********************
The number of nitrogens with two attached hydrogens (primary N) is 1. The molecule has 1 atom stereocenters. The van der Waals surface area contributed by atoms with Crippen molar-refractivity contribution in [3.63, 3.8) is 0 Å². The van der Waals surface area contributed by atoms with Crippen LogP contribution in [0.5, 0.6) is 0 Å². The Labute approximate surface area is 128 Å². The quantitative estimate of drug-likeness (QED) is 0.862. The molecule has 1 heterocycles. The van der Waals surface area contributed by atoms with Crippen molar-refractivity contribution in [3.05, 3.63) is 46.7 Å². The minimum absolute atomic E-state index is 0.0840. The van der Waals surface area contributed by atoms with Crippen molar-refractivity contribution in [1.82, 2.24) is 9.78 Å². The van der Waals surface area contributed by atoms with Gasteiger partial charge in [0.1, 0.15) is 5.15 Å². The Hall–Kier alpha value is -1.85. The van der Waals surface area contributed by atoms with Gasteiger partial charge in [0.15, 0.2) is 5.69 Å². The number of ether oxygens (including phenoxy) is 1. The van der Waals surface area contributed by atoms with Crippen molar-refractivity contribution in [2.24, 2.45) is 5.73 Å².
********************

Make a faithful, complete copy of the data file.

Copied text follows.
The number of nitrogens with two attached hydrogens (primary N) is 1. The molecule has 1 atom stereocenters. The van der Waals surface area contributed by atoms with Crippen molar-refractivity contribution in [3.63, 3.8) is 0 Å². The van der Waals surface area contributed by atoms with Crippen LogP contribution in [0.5, 0.6) is 0 Å². The Labute approximate surface area is 128 Å². The quantitative estimate of drug-likeness (QED) is 0.862. The molecule has 1 heterocycles. The van der Waals surface area contributed by atoms with Crippen molar-refractivity contribution in [3.05, 3.63) is 46.7 Å². The minimum absolute atomic E-state index is 0.0840. The van der Waals surface area contributed by atoms with Crippen molar-refractivity contribution in [1.82, 2.24) is 9.78 Å². The van der Waals surface area contributed by atoms with Gasteiger partial charge in [0.1, 0.15) is 5.15 Å². The Hall–Kier alpha value is -1.85. The van der Waals surface area contributed by atoms with Gasteiger partial charge in [0.15, 0.2) is 5.69 Å². The number of ether oxygens (including phenoxy) is 1. The van der Waals surface area contributed by atoms with Crippen molar-refractivity contribution in [2.24, 2.45) is 5.73 Å².